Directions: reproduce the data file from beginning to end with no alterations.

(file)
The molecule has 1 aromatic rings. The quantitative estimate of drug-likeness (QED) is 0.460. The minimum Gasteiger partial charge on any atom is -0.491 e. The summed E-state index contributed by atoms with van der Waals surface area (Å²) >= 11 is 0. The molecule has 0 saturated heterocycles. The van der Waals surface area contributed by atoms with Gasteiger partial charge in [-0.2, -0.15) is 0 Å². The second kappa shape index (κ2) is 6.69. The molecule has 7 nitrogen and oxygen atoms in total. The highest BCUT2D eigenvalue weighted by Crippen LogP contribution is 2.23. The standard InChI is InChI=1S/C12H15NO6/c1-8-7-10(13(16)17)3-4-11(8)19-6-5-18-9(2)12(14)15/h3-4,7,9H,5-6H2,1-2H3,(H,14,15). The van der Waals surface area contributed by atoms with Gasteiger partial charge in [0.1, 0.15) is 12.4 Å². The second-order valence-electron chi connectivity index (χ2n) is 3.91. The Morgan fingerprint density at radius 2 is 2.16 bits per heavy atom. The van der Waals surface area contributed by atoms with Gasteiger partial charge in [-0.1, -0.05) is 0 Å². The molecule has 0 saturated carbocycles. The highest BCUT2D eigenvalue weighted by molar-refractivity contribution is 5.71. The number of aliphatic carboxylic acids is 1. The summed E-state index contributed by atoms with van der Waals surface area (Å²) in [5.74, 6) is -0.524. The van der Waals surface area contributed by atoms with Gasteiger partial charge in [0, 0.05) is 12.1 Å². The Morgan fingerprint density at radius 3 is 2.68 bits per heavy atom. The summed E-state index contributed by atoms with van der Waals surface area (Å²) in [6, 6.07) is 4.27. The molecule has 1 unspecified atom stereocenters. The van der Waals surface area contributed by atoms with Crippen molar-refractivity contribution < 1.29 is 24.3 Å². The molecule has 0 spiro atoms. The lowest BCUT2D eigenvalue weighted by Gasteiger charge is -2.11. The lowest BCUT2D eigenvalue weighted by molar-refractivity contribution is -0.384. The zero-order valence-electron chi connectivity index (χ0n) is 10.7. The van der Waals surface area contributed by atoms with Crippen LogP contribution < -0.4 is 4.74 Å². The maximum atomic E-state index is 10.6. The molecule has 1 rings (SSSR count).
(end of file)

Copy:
The molecule has 1 aromatic rings. The quantitative estimate of drug-likeness (QED) is 0.460. The minimum Gasteiger partial charge on any atom is -0.491 e. The summed E-state index contributed by atoms with van der Waals surface area (Å²) >= 11 is 0. The molecule has 0 saturated heterocycles. The van der Waals surface area contributed by atoms with Gasteiger partial charge in [-0.2, -0.15) is 0 Å². The second kappa shape index (κ2) is 6.69. The molecule has 7 nitrogen and oxygen atoms in total. The highest BCUT2D eigenvalue weighted by Crippen LogP contribution is 2.23. The standard InChI is InChI=1S/C12H15NO6/c1-8-7-10(13(16)17)3-4-11(8)19-6-5-18-9(2)12(14)15/h3-4,7,9H,5-6H2,1-2H3,(H,14,15). The van der Waals surface area contributed by atoms with Gasteiger partial charge in [0.1, 0.15) is 12.4 Å². The second-order valence-electron chi connectivity index (χ2n) is 3.91. The Morgan fingerprint density at radius 2 is 2.16 bits per heavy atom. The van der Waals surface area contributed by atoms with Gasteiger partial charge in [-0.1, -0.05) is 0 Å². The molecule has 0 saturated carbocycles. The highest BCUT2D eigenvalue weighted by molar-refractivity contribution is 5.71. The number of aliphatic carboxylic acids is 1. The summed E-state index contributed by atoms with van der Waals surface area (Å²) in [5.74, 6) is -0.524. The van der Waals surface area contributed by atoms with Gasteiger partial charge in [0, 0.05) is 12.1 Å². The Morgan fingerprint density at radius 3 is 2.68 bits per heavy atom. The summed E-state index contributed by atoms with van der Waals surface area (Å²) in [6, 6.07) is 4.27. The molecule has 1 unspecified atom stereocenters. The van der Waals surface area contributed by atoms with Crippen molar-refractivity contribution < 1.29 is 24.3 Å². The molecule has 0 spiro atoms. The lowest BCUT2D eigenvalue weighted by Gasteiger charge is -2.11. The lowest BCUT2D eigenvalue weighted by molar-refractivity contribution is -0.384. The zero-order valence-electron chi connectivity index (χ0n) is 10.7. The van der Waals surface area contributed by atoms with Crippen LogP contribution < -0.4 is 4.74 Å². The maximum atomic E-state index is 10.6. The molecule has 1 rings (SSSR count).